Beth has written book and film reviews for several academic journals, such as Sociology of Religion.  In 2005, King’s College London awarded Beth the Shelford Prize for Excellence in Research on Religion for her 2004 master’s dissertation on an international new religious movement. Other research work currently under revision addresses membership in online role-playing game communities. Beth is currently collecting data for a project focused on religious and political movements in public discourse online and in the media.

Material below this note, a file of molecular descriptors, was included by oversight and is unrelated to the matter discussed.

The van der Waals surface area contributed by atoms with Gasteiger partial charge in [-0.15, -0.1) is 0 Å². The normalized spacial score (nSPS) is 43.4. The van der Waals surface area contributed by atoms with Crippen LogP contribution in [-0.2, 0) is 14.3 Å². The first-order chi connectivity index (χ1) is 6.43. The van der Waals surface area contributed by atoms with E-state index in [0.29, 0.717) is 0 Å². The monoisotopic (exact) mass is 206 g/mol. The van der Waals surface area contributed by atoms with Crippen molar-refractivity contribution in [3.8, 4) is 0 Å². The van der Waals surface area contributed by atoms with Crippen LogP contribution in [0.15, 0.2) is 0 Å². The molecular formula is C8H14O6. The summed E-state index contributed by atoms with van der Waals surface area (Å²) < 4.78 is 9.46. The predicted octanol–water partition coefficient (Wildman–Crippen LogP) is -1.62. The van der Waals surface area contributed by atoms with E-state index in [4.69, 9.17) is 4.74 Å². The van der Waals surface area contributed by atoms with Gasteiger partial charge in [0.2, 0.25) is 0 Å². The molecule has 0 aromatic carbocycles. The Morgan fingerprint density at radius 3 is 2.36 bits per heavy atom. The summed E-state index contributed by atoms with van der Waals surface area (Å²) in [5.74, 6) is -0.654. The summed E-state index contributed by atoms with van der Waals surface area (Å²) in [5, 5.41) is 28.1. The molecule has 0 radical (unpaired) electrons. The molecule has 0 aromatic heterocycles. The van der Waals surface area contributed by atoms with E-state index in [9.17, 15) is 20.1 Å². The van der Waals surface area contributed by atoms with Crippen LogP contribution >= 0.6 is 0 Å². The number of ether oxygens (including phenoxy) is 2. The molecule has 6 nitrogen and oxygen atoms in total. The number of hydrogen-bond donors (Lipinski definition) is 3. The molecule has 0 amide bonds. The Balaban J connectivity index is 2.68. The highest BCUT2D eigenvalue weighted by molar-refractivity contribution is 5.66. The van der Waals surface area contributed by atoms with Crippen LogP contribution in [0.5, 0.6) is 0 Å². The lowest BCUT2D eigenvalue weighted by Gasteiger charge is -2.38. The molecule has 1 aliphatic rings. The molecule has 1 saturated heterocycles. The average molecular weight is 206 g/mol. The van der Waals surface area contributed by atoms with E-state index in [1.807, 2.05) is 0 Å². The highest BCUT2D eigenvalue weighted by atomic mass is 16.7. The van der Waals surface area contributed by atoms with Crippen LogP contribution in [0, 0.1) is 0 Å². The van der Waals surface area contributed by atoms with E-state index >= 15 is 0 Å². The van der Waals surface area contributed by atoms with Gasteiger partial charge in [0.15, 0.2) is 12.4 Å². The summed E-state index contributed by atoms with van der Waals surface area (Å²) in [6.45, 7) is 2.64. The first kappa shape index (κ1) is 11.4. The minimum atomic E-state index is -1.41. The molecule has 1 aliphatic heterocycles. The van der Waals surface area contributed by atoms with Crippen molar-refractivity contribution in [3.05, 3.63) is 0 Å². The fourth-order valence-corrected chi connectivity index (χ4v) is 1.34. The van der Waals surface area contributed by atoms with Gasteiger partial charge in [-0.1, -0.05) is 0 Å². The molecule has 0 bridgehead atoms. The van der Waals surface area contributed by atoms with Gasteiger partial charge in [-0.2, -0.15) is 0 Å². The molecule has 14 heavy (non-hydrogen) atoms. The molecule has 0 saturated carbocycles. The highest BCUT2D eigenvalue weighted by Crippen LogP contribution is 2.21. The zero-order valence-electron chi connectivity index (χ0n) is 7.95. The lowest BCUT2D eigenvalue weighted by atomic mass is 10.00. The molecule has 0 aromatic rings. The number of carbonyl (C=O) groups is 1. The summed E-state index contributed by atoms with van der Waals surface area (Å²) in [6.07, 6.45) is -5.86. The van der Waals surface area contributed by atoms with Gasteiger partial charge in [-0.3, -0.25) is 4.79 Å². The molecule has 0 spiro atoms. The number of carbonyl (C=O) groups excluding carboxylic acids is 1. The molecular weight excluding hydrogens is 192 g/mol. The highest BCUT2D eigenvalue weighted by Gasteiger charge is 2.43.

Beth’s teaching experience ranges from social psychology to cultural sociology, with a heavy focus on the intersection between popular culture and social structures. Beth particularly looks forward to exploring how to unpack big data and media representations with Academia students, as well as examining the complexities of religion in American popular culture.